It’s really up to you!

Pay Attention to Burrs

Another aspect to pay close attention to is your grinder.

This is especially true for the burrs that the grinder uses to grind up your beans.

Firstly, you’ll want them to be sharp, as that way they’ll be able to work more efficiently.

In addition, making sure they are aligned correctly can help the grinder to create grounds that are more evenly-made.

It’s also important to keep in mind that a lower quality grinder may not be able to create as uniform grounds.

So if you’re using a cheap model, it might be worthwhile to consider a higher-quality option.

The good news is, there are a lot of great grinder options out there.

Whether you prefer burr grinders, blade grinders or manual grinders there are plenty of options out there.

It’s worth taking a close look into all of them to get an idea of what they can offer.

That’s especially true if you don’t have a lot of experience with using a coffee bean grinder.

It’s worth noting that grinding fresh beans can really add a lot to the flavor of your coffee.

Just make sure you have a way to get those fines out!

Methods to Remove Fines

For the most part, methods for removing fines that have already made their way into your grounds are experimental.

In most cases, people choose to try to prevent the occurrence of fines altogether.

However, it is important to know how to get them out if you find your grounds are less uniform than you wanted!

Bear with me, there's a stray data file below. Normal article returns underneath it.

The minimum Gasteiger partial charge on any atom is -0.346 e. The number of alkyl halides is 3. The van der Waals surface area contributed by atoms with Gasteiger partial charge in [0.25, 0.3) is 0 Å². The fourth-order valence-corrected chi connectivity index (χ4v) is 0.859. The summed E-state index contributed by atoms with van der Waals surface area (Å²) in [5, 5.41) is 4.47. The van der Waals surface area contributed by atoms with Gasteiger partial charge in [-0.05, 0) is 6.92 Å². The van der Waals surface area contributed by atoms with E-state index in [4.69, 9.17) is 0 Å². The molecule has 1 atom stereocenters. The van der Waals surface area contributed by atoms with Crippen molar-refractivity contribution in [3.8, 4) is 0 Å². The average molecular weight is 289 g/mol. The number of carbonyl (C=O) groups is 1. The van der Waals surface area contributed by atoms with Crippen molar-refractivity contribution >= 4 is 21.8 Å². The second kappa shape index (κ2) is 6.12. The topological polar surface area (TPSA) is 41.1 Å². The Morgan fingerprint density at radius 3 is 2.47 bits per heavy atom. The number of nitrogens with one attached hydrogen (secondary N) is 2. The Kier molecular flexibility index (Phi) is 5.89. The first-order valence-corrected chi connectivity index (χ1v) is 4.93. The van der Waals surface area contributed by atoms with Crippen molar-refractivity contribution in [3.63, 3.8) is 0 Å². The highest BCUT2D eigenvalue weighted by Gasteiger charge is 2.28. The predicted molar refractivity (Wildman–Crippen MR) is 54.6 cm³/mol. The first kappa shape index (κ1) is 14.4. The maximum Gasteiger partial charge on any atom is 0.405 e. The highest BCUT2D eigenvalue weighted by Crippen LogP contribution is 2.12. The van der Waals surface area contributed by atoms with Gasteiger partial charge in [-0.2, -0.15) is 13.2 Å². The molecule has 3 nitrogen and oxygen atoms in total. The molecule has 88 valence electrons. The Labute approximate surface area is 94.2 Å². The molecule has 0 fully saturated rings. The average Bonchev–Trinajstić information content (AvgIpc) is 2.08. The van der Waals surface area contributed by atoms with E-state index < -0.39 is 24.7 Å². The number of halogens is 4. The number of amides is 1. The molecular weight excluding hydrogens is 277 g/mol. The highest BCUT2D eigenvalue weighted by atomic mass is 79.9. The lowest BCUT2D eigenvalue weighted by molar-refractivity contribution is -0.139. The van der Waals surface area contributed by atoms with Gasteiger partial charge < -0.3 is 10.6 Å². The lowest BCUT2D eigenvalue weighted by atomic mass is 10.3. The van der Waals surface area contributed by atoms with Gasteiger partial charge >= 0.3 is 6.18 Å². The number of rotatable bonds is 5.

Sift Them Out

Most who try to get fines out of their coffee grounds make attempts to sift them out.

Some may try using sugar sifters while others while others try out specially made filters that can keep fines out of French press beverages.

As of yet, there doesn’t appear to be a one-size-fits-all option, but that doesn’t mean you won’t find something to get the job done!

You can also try out using a sieve.

There are really plenty of methods out there you can try out, so make sure to give them a shot if you’re concerned about fines.

Are Fines Ever Okay?

There are some cases in which fines are less of a problem.

Generally speaking, this occurs when making espresso, as the extraction periods are much shorter and quicker.

As a result, having a few fines can actually improve the resulting espresso shot.

However, there is a ratio of fines to other grounds that proves to create the ideal results.

Not many people know the exact ratio, as it can vary from person to person.

So If you’re a fan of espresso you can feel free to play around with allowing a certain amount of fines in your grounds for brewing.


Overall, it’s generally a better idea to try to prevent fines from occurring rather than trying to get them out after your beans have already been ground up.

There are a number of things to can do for this, such as looking into a higher-end grinder.

You can also ensure your burrs or blades are sharpened and well aligned.

If that isn’t an option, you can try out some of the methods listed here for sifting fines out.

Another option you have is to try experimenting with the fines and other grounds in espresso!

With a little trials and error, you’ll surely get the results you need.


Brian Mounts

Head blogger, editor, and owner of "Top Off My Coffee", a website that has been educating readers about coffee brewing techniques and equipment since 2012.